Court splits on legality of move to impeach Philly DA Larry Krasner

A split emerged Thursday among a panel of Pennsylvania state judges.

DA Larry Krasner speaks at a podium.

District Attorney Larry Krasner speaks at a press conference on Oct. 17, 2022. (Tom MacDonald/WHYY)

split emerged Thursday among a panel of Pennsylvania state judges about whether a Republican-led effort to impeach and seek to remove Philadelphia’s progressive prosecutor meets legal standards or if it should be stopped.

It’s unclear whether an impeachment trial will proceed against Democratic District Attorney Larry Krasner, who indicated he was pleased that some of the judges agreed with him, while at least one impeachment manager said an appeal was being considered.

In what was described by other judges as both the lead and the majority opinion, Commonwealth Court Judge Ellen Ceisler, a Democrat, said the allegations against Krasner fall short because they do not claim he “failed to perform a positive ministerial duty or performed a discretionary duty with an improper or corrupt motive.”

She said Krasner argued the impeachment articles did not allege conduct that would meet the state constitution’s “requirement that he may be impeached and tried only in the event he committed ‘any misbehavior in office.’ We agree.”

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The impeachment articles fault Krasner’s decision not to prosecute some minor crimes, say he obstructed the House investigation, criticize his policies and management and accuse him of misbehavior involving certain cases.

Another judge, Republican Patricia McCullough, said in a dissent she would dismiss Krasner’s legal challenge to the process, letting it go forward.

She said Ceisler’s opinion “hurriedly and needlessly plunged this court into a wash of nonjusticiable political questions over which we currently have no decision-making authority.”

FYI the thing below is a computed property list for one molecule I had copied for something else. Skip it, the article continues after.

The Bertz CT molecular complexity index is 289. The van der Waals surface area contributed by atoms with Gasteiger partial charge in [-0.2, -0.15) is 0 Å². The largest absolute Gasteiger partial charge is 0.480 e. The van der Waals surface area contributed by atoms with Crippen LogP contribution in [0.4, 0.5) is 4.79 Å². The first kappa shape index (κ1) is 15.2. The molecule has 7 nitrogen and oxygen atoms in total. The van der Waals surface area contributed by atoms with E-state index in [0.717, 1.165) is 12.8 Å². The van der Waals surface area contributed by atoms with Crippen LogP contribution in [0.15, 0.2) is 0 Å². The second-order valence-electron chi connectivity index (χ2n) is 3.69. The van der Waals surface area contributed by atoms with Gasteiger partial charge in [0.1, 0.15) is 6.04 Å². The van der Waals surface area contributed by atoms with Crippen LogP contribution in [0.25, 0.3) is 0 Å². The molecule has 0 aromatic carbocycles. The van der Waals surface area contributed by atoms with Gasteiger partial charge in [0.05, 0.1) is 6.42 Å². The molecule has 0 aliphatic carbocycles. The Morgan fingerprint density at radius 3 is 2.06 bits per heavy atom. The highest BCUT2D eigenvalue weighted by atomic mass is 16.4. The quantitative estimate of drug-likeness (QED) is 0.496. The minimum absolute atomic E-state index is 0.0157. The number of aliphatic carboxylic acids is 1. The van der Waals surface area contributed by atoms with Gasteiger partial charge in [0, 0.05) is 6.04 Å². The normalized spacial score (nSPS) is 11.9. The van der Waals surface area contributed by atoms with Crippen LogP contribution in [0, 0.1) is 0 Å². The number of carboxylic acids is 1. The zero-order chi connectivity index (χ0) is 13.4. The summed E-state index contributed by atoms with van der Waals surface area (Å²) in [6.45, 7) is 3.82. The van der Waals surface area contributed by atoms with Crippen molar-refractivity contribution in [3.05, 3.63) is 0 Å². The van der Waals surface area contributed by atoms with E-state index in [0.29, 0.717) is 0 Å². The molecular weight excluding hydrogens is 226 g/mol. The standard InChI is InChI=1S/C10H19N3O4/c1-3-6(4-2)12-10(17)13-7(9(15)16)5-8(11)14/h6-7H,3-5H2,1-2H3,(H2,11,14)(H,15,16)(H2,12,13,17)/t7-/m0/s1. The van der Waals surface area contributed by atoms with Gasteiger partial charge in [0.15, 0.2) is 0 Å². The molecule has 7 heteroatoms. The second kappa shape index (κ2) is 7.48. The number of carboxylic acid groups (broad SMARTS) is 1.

And the third opinion, by Democratic Judge Michael Wojcik, said lawmakers did not have grounds to remove Krasner on the three counts that accuse him of violating codes of conduct for lawyers. But the other four impeachment articles, Wojcik wrote, “present nonjusticiable political questions that must ultimately be resolved by the General Assembly pursuant to its constitutional authority.”

He wrote that it was up to the state’s voters to decide if “this folly has been a wise use of legislative resources” and for Philadelphia voters to evaluate Krasner’s job performance as prosecutor.

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The panel’s fourth member, Republican Judge Renee Cohn Jubelirer, was not listed as explicitly joining any of the three opinions.

One of the three House impeachment managers, Rep. Craig Williams, R-Delaware, said Thursday he saw a way forward to remove Krasner and was leaning toward an appeal of the Commonwealth Court ruling. A spokesperson for Senate President Pro Tempore Kim Ward, R-Westmoreland, said the opinions were under review.

The Philadelphia Inquirer said Krasner commented about the court ruling at an unrelated news conference Thursday, saying he was encouraged “to see that the same things we have been saying since the very beginning, of what we described as an illegal process, are being confirmed and verified.”

Krasner was overwhelmingly reelected in 2021.

The opinions were issued a day after the Senate voted unanimously to indefinitely postpone Krasner’s trial, which had been scheduled to start Wednesday. The House voted on nearly party lines Nov. 16 to send the case to the Senate for trial, where removal will require a two-thirds vote.

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